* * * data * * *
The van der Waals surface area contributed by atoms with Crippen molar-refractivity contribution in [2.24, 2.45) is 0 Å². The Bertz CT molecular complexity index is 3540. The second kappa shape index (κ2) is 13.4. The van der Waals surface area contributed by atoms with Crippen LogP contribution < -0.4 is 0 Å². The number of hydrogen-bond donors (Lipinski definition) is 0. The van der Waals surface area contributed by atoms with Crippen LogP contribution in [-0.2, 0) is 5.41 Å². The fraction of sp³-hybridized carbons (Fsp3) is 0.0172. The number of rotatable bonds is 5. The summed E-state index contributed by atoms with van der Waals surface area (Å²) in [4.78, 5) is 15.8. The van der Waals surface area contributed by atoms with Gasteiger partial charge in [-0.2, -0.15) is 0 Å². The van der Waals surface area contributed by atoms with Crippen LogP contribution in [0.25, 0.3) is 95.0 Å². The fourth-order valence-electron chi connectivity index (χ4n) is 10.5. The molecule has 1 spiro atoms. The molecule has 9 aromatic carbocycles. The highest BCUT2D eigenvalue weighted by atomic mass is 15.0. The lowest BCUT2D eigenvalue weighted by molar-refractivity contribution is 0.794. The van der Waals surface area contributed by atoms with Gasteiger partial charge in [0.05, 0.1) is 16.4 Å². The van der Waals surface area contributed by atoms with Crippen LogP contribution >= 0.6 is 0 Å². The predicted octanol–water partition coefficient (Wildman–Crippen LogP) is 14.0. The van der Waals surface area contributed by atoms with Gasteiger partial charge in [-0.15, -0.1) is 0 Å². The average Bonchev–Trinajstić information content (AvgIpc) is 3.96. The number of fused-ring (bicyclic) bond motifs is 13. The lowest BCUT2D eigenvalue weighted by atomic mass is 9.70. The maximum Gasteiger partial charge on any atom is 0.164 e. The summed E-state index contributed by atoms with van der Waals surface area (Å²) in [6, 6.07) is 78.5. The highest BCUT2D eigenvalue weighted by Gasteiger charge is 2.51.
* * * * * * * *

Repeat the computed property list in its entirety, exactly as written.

The van der Waals surface area contributed by atoms with Crippen molar-refractivity contribution in [2.24, 2.45) is 0 Å². The Bertz CT molecular complexity index is 3540. The second kappa shape index (κ2) is 13.4. The van der Waals surface area contributed by atoms with Crippen LogP contribution < -0.4 is 0 Å². The number of hydrogen-bond donors (Lipinski definition) is 0. The van der Waals surface area contributed by atoms with Crippen LogP contribution in [-0.2, 0) is 5.41 Å². The fraction of sp³-hybridized carbons (Fsp3) is 0.0172. The number of rotatable bonds is 5. The summed E-state index contributed by atoms with van der Waals surface area (Å²) in [4.78, 5) is 15.8. The van der Waals surface area contributed by atoms with Gasteiger partial charge in [-0.2, -0.15) is 0 Å². The van der Waals surface area contributed by atoms with Crippen LogP contribution in [0.25, 0.3) is 95.0 Å². The fourth-order valence-electron chi connectivity index (χ4n) is 10.5. The molecule has 1 spiro atoms. The molecule has 9 aromatic carbocycles. The highest BCUT2D eigenvalue weighted by atomic mass is 15.0. The lowest BCUT2D eigenvalue weighted by molar-refractivity contribution is 0.794. The van der Waals surface area contributed by atoms with Gasteiger partial charge in [0.05, 0.1) is 16.4 Å². The van der Waals surface area contributed by atoms with Crippen LogP contribution >= 0.6 is 0 Å². The predicted octanol–water partition coefficient (Wildman–Crippen LogP) is 14.0. The van der Waals surface area contributed by atoms with Gasteiger partial charge in [-0.15, -0.1) is 0 Å². The average Bonchev–Trinajstić information content (AvgIpc) is 3.96. The number of fused-ring (bicyclic) bond motifs is 13. The lowest BCUT2D eigenvalue weighted by atomic mass is 9.70. The maximum Gasteiger partial charge on any atom is 0.164 e. The summed E-state index contributed by atoms with van der Waals surface area (Å²) in [6, 6.07) is 78.5. The highest BCUT2D eigenvalue weighted by Gasteiger charge is 2.51.